DETROIT -- Volkswagen says it will stop making its iconic Beetle in July of next year.
Volkswagen of America on Thursday announced the end of production of the third-generation Beetle by introducing two final special editions.
The Beetle was developed in Nazi Germany in 1938 and came to the U.S. 11 years later. It sold for about 30 years before production ceased.
The company revived it in 1998 and revamped it for the 2012 model year in an effort to help it attract more male buyers.
The car got a flatter roof, less bulbous shape, a bigger trunk and a navigation system.
Volkswagen of America didn't rule out bringing the bug back in the future but says it has no plans at this time.
"The loss of the Beetle after three generations, over nearly seven decades, will evoke a host of emotions from the Beetle's many devoted fans," said Hinrich J. Woebcken, President and CEO, Volkswagen Group of America, Inc. "As we move to being a full-line, family-focused automaker in the U.S. and ramp up our electrification strategy with the MEB platform, there are no immediate plans to replace it. But as we have seen with the I.D. BUZZ-which is the modern and practical interpretation of the legendary Bus-I would also say, 'Never say never.' We're excited to kick off a year of celebrating one of the true icons of the automotive world, with a series of events that will culminate in the end of production in Puebla in July 2019."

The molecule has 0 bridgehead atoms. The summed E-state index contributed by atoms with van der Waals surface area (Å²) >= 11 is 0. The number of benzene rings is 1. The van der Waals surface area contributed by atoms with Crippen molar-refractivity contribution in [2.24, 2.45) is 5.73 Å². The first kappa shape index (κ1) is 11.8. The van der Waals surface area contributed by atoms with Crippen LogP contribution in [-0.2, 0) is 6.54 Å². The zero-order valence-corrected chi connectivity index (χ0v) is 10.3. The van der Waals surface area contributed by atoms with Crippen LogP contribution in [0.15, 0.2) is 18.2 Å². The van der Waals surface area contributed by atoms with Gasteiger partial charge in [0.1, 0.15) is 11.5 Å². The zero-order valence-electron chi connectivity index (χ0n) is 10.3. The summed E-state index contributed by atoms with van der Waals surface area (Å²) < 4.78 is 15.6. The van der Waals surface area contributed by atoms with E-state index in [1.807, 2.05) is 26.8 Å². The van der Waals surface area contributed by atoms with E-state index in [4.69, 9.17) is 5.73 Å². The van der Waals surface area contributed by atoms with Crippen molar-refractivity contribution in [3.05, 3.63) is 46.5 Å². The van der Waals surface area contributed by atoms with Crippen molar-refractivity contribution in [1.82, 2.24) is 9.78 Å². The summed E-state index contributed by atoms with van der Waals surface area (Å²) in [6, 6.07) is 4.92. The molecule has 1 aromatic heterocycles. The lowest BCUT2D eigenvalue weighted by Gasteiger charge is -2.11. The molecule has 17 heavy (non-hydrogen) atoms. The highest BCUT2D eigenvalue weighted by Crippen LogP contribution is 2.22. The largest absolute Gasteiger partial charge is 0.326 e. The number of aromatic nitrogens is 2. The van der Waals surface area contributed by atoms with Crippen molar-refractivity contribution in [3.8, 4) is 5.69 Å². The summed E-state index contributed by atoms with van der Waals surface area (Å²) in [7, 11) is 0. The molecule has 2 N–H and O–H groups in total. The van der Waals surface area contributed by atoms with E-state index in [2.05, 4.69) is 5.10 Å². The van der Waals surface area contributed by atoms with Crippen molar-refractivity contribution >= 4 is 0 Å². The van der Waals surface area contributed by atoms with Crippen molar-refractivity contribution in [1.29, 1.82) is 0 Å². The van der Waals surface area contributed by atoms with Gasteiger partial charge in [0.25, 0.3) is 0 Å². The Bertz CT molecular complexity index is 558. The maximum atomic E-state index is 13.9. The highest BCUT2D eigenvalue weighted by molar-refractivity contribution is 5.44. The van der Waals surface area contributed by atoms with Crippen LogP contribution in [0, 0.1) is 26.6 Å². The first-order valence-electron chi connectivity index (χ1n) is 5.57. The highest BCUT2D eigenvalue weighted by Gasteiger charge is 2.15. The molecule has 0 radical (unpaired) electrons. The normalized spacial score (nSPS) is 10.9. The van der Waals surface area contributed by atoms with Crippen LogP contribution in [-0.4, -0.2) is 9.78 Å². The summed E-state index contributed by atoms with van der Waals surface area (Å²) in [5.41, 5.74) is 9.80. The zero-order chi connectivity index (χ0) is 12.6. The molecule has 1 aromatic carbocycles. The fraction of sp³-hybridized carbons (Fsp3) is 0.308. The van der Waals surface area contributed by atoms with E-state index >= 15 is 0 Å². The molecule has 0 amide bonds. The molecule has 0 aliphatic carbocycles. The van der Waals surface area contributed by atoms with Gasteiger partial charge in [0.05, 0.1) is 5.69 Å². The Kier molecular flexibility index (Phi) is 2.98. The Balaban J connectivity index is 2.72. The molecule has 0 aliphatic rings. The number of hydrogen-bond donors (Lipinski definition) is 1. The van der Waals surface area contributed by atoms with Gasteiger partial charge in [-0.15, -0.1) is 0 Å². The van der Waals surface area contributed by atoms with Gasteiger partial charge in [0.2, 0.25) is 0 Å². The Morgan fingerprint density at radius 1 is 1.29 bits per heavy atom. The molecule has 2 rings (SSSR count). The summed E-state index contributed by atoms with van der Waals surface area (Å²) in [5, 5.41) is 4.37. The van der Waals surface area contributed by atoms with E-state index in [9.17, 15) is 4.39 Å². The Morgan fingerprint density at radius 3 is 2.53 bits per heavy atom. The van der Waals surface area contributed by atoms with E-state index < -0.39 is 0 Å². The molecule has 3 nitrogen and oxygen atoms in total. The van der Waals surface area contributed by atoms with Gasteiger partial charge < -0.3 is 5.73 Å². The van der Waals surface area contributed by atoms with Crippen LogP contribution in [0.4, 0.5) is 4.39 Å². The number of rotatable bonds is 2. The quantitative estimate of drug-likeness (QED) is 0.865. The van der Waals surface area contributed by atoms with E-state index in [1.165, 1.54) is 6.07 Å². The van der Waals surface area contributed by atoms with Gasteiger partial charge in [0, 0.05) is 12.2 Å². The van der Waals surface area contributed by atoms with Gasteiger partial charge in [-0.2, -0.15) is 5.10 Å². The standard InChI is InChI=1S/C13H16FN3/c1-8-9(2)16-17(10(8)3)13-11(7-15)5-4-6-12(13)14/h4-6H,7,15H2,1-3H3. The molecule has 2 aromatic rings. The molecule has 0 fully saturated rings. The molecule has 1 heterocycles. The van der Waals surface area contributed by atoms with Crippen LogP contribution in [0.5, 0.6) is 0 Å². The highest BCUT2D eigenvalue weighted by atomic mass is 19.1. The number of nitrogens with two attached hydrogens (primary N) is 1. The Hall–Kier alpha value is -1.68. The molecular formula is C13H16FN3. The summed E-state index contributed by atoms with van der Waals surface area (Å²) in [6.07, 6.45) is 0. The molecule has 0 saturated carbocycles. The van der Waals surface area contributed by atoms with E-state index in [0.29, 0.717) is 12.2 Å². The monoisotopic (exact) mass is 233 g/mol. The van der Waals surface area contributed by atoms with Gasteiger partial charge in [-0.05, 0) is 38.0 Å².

Take a look at the full statement from the company here.
Volkswagen to stop making iconic Beetle next summer
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